December 16, 2009 at 1:35 am | Report abuse |
  13. jackie Chin

    Technology has made the world very small and integrated. A training camp in Afghanistan can be a staging area to attacked anywhere in the world within one day's flight. The rule of engagement is so different- suicidal attack will never be contemplated in the West while it is routine in the Islam country..... The threat perceived by the West can only be eliminated by bringing Afghanistan and other similar territories to a Western way of life and value – which is beyond reach and politically incorrect. Obama's policy is dome to fail because of the fundamental.

    December 16, 2009 at 12:37 am | Report abuse |
  14. Nassir Azimi

    It is naive of US leaders to think that we can bring a US "trained" politician like Karzai and force him on the Afghan people. The people )although mostly lacking in education" are not stupid. They see through this current corruption and government. They realize Karzai's motivation. His desires are not a peaceful or soverign afghanistan.... He simply wants to enrich himself and his corrupt cronys.

    The future of Afghanistan should be at the hands of a more pure leader who has its long term sruvival in mind. Karzai is not that person. The sooner the US leaders see this the more succeful the effort.

    December 16, 2009 at 12:07 am | Report abuse |
  15. jangocat

    No it cant work because these people think like bronze age primitives. They are a nation of followers who value tradition over progress. You can lead a horse to water but you cant make him drink.

    December 15, 2009 at 6:27 pm | Report abuse |
  16. Leon

    Democracy works in the West (admittedly imprefectly, but to a far greater degree than in the Mid-East/Central Asia) because the West spent roughly 3000 years slowly progressing toward it. No Western nation went from Augustus Caesar to Parliament in 8 years – and none could have. And even the Western democracy is a far-cry from error-free.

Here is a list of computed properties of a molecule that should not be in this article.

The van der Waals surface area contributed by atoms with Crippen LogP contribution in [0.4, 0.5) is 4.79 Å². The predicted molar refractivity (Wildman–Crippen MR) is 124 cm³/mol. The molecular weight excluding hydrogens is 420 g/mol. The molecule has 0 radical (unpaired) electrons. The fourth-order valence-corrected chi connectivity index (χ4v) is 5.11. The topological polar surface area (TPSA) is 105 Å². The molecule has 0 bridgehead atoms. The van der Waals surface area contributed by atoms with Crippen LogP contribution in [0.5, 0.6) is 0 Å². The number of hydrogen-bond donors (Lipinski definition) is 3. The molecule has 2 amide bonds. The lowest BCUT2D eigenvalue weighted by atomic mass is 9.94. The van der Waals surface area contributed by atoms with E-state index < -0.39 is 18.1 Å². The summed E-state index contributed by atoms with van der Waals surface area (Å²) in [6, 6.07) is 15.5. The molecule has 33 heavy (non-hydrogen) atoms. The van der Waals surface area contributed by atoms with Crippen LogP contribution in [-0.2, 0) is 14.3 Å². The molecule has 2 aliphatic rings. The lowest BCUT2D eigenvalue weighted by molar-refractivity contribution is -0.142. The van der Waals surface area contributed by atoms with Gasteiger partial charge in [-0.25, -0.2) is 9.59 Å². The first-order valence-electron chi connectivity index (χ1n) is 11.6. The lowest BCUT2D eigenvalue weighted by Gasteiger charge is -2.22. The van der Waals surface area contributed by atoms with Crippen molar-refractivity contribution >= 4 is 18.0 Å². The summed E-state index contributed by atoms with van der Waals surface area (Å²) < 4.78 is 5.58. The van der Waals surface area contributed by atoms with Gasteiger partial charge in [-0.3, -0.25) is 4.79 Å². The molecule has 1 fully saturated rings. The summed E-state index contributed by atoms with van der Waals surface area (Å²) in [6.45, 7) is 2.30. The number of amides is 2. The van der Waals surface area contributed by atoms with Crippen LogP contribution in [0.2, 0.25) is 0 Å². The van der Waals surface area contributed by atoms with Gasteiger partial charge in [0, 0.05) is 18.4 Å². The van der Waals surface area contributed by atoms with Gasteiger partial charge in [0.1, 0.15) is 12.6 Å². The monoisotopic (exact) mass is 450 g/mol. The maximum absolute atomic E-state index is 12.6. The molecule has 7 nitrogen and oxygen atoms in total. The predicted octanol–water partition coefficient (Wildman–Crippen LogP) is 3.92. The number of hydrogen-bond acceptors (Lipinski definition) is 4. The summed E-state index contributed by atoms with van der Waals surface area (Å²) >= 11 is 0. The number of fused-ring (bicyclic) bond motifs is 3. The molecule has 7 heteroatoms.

Those who want to 'democratize' the world are extremely naive if they believe you can invade a country and say, "Skip the Greek Golden Age, skip the Renaissance, skip the Reformation, and the Age of Enlightenment too; just make with the the democracy already."

    I don't mean to sound condescending, but this is the best analogy I can come up with on the spot: It's like an adult putting an infant behind the wheel of a car and saying, "We're all humans, so we should all be driving."

    This is true for every non-Western country, from Russia to China to Zimbabwe. The greater a society's cultural distance from Western historical experiences (see above), the less likely those societies will be able to estabilsh a functional and sustainable democracy. The unpalatable truth of life is that brutal dictatorships are a necessary step on the path to developing a democracy.

    All this is especially true for Muslim societies who have been locked in a culture that produces Islam and nothing but Islam. Societies whose religion has essentially kept them locked in the 7 Century for over 1000 years.

    December 11, 2009 at 12:05 pm | Report abuse |
  17. Riyadh

    you know it is really amazing to me how few people actually know what is going on in this world. I don't say this to redicule or put down anyone, fact is many people in western society believe only what their governments want them to believe via the media. Does anyone actually think this is about heroin trade? or simply instilling a demcocracy govnt in iraq and afghanistan? The answer is not really. Why is the US UK UN so intersted in putting a democractic state in these countries? That is what you have to ask yourself, not if it cna succeed in Afghanistan but WHY should we try and implement this ideology?

    First the poster "jaime" above put it best. You can not have democracy in coutnry that puts Islam above all else. IT WILL NEVER WORK! EVER! To ask the Afghani people puppet government to do this, will not matter, they will then always have termoil in that region. The UN was succeful infiltrating the Ottoman Empire by impleneting spies with in, as we all know the best way to take down an Empire is from within. They then put their own puppet governments in coutnries such as Turkey, Jordan, Saudi, Egypt etc and call these countries Muslim coutnries.

    That is not reality, they are not muslim countries and thus are trying to do the same with Afghanistant and Iraq.